The Safespring network model explained

People are puzzled by the network stack of the Safespring OpenStack compute platform. Let's check it out and do some explanation.

Jarle Bjørgeengen

Jarle Bjørgeengen

Chief Product Officer

This blog post will explain the different aspects of the Safespring network stack from a user perspective.

If you come from other platforms that use the legacy «layer 2 bridging» approach (with software-defined switches, routers, floating IP addresses, etc.), please read the full post to understand the implications. It does not work the way you think :-). Prerequisites for understanding this post are basic knowledge of CIDR notation, IP protocols (TCP,UDP,ICMP), and IP-based access control.

TL;DR (Summary)

Do not attach more than one interface; it will destroy communication

The Safespring compute platform platform uses the Calico OpenStack neutron core plugin for networking.

Use security groups to enable communication between Safespring instances and between Safespring instances and the Internet.

IP addresses are allocated from a shared pool but don’t change during the lifetime of an instance.

You can’t bring your own IP address unless you create your own tunnels on top of your instances.

There is no floating IP pool.

Click through the seven screens of the diagram below to understand how communication happens based on security group memberships and rules.

The explanation

All frames of the diagram contain the same three instances that are attached to public, default-v4-nat and private networks respectively.


Note that none of the instances have more than one interface; the interface to the network they are attached to.

Each diagram frame exemplifies the effect that security groups and their rules have on how connections are allowed to take place. This blog is only about how the platform works, so what is happening in the operating system of instances is outside this post’s scope.

To explain how egress rules and ingress rules work together, the diagram starts with instances that are not a member of any security groups. (i.e, the default security group that includes egress to the world has been removed)

Red dashed arrows depict no connection. Green solid arrows depict an allow rule with the arrow pointing in the allowed direction.

  1. None of the instances can communicate with anyone.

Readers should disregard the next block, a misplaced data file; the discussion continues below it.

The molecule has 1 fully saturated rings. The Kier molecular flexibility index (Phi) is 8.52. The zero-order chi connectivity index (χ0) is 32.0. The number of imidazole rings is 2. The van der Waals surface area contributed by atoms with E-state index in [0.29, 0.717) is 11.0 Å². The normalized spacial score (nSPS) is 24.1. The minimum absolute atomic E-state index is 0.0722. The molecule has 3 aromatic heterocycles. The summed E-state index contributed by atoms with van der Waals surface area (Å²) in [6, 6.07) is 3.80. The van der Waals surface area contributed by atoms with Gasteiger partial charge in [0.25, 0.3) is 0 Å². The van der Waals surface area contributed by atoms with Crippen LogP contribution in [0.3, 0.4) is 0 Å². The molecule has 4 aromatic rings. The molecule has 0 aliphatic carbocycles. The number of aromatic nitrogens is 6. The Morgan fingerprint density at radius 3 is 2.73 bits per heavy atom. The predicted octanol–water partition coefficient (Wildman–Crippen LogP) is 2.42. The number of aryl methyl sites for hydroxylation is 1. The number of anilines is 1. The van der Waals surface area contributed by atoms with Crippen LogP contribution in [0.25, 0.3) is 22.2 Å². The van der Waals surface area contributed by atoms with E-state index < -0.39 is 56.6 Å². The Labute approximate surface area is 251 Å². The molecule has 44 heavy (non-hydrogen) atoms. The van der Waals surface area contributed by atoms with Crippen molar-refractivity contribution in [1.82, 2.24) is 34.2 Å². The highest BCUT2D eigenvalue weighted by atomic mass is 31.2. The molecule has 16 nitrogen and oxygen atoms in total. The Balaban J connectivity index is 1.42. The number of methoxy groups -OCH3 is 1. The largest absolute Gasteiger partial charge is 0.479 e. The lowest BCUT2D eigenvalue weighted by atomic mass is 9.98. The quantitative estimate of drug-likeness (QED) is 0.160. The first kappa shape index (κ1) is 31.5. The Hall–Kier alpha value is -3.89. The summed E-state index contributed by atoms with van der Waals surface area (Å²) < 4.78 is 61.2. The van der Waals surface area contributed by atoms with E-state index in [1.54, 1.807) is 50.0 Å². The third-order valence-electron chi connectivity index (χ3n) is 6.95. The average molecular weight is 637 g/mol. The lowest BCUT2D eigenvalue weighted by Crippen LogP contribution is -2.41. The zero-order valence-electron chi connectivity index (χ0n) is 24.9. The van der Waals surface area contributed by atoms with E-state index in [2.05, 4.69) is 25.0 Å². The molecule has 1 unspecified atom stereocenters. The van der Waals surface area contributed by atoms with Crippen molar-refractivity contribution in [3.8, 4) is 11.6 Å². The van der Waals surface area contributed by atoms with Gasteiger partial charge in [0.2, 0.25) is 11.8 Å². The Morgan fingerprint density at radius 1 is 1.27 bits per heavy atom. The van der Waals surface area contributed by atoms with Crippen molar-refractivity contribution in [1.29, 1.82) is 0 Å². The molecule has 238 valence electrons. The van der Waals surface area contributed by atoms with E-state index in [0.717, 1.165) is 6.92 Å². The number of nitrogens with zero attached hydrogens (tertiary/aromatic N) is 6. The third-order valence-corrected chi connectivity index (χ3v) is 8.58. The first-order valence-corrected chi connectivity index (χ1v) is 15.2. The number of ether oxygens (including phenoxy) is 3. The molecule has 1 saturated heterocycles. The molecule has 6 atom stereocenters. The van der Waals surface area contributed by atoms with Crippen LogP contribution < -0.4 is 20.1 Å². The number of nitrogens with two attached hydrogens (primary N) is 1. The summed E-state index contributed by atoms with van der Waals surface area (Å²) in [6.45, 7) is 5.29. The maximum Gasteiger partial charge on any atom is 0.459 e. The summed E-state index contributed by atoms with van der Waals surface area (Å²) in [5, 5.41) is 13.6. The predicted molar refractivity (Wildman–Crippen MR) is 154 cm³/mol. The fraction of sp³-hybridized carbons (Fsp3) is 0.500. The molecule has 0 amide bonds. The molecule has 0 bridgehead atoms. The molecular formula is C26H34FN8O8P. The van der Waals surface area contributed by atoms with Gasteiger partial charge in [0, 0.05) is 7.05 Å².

2. Egress (E) rule is added to allow the instance on the public-network (public instance) to access any IPv4 Internet address on any port. Connection going out is visualized with the arrow direction.
  3. Ingress (I) rule is added to allow any IPv4 Internet address to contact the public instance on port 443. (The arrow goes from the Internet to the instance)
  4. Ingress (I) rule is added to the instance on the default-v4-nat-network (default instance) that will allow the public instance to reach the default instance on port 80 (tcp). This is where many users think they need a separate «leg» from the “public instance” to the default-v4-nat-network. Not only is this not necessary, it will also completely destroy the communcation on the public instance. Note that the egress rule from 3. will allow outbound traffic from the public instance already; thus we do not need to add a rule for that.
  5. Ingress (I) rule is added to the public instance, allowing the the default instance to reach the public instance on port 3333 (tcp). Since no egress rules were attached to the default instance we also need to allow outgoing traffic (egress) to the public instance on port 3333.
  6. Ingress (I) rule is added to the default instance, allowing the instance on the private-network (private instance) to connect to the default instance on port 4545 (tcp). Again an egress rule for the private instance is necessary too. In this case, we open wide and allow the private instance to reach all ports in all of the IPv4 address space. (And the default instance is, of course, part of that). So the private network should be able to talk to any Internet IPv4 address, right? Wrong. Instances on the private network can only talk to other Safespring instances in the same site, provided security group rules allow it.
  7. Egress (E) rule is added to allow the default instance to access on port 443 (tcp). This will work because the default-v4-nat is set up to do Network Address Translation (NAT). Just be aware that obviously, the source address as seen from is not the one on the instance interface. It is, in fact, the public address of the compute host the instance is running on. (Which is doing the NAT/Masquerade)

Other gotchas

An instance must always have the Safespring provided gateway (from DHCP) as the first routing hop. If you try to add (in the operating system) another default gateway, or a static route via another, the packages will just be dropped, and it will not work. This is because every instance has its own separate layer 2-connection to the Safespring provided gateway, and thus all traffic is routed through it on layer 3. This router is always the first hop, as automatically configured by DHCP.

Consequently, if you require your own network on top of the Safespring platform, you must use some form of tunneling like Wireguard, IPIP, GRE, etc., that will create its own overlay network that you as a user control.

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